Issued by FDIC
Sec. 225.90 What are the requirements for a foreign bank to be treated as a financial holding company?
(a) Foreign banks as financial holding companies. A foreign bank that operates a branch or agency or owns or controls a commercial lending company in the United States, and any company that owns or controls such a foreign bank, will be treated as a financial holding company if:
(1) The foreign bank, any other foreign bank that maintains a U.S. branch, agency, or commercial lending company and is controlled by the foreign bank or company, and any U.S. depository institution subsidiary that is owned or controlled by the foreign bank or company, is and remains well capitalized and well managed; and
(2) The foreign bank, and any company that owns or controls the foreign bank, has made an effective election to be treated as a financial holding company under this subpart.
(b) Standards for "well capitalized." A foreign bank will be considered ‘‘well capitalized’’ if either:
(1)(i) Its home country supervisor, as defined in § 211.21 of the Board’s Regulation K (12 CFR 211.21), has adopted risk-based capital standards consistent with the Capital Accord of the Basel Committee on Banking Supervision (Basel Accord);
(ii) The foreign bank maintains a Tier 1 capital to total risk-based assets ratio of 6 percent and a total capital to total risk-based assets ratio of 10 percent, as calculated under its home country standard; and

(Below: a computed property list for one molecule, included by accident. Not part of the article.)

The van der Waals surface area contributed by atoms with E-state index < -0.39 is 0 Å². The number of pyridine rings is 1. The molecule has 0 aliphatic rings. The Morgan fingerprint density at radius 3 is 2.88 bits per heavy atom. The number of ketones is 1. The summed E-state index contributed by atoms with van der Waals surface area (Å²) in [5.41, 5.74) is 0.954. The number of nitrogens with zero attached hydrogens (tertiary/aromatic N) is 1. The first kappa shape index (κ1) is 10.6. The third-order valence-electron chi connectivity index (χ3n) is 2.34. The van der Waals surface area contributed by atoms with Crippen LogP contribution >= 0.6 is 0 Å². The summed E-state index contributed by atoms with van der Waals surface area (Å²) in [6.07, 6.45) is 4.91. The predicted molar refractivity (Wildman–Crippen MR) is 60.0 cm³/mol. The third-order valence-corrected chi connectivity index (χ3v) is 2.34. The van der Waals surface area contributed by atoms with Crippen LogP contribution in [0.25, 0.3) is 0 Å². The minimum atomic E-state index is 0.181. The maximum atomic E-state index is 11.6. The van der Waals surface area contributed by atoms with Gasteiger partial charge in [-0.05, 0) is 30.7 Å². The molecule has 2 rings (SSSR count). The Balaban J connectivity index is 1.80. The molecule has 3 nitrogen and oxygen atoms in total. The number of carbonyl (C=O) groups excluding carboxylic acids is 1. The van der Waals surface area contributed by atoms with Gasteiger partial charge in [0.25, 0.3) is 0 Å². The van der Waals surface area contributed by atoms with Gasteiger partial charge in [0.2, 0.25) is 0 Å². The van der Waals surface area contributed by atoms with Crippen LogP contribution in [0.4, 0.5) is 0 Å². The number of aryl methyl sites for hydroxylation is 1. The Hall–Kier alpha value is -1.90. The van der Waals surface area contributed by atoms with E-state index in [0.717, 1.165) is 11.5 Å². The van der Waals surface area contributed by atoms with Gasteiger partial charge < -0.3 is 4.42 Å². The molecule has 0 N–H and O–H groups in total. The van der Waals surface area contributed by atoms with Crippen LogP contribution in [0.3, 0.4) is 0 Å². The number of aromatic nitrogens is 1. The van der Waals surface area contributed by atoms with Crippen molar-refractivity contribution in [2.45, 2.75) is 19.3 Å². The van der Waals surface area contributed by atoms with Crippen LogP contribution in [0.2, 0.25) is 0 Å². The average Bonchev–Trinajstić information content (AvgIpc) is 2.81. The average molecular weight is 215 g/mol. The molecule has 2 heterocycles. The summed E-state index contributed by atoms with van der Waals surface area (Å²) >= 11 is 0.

(iii) The foreign bank’s capital is comparable to the capital required for a U.S. bank owned by a financial holding company; or
(2) The foreign bank has obtained a determination from the Board under § 225.91(c) that the foreign bank’s capital is otherwise comparable to the capital that would be required of a U.S. bank owned by a financial holding company.
(c) Standards for "well managed." A foreign bank will be considered ‘‘well managed’’ if:
(1) The foreign bank has received at least a satisfactory composite rating of its U.S. branch, agency, and commercial lending company operations at its most recent assessment;
(2) The home country supervisor of the foreign bank consents to the foreign bank expanding its activities in the United States to include activities permissible for a financial holding company; and
(3) The management of the foreign bank meets standards comparable to those required of a U.S. bank owned by a financial holding company.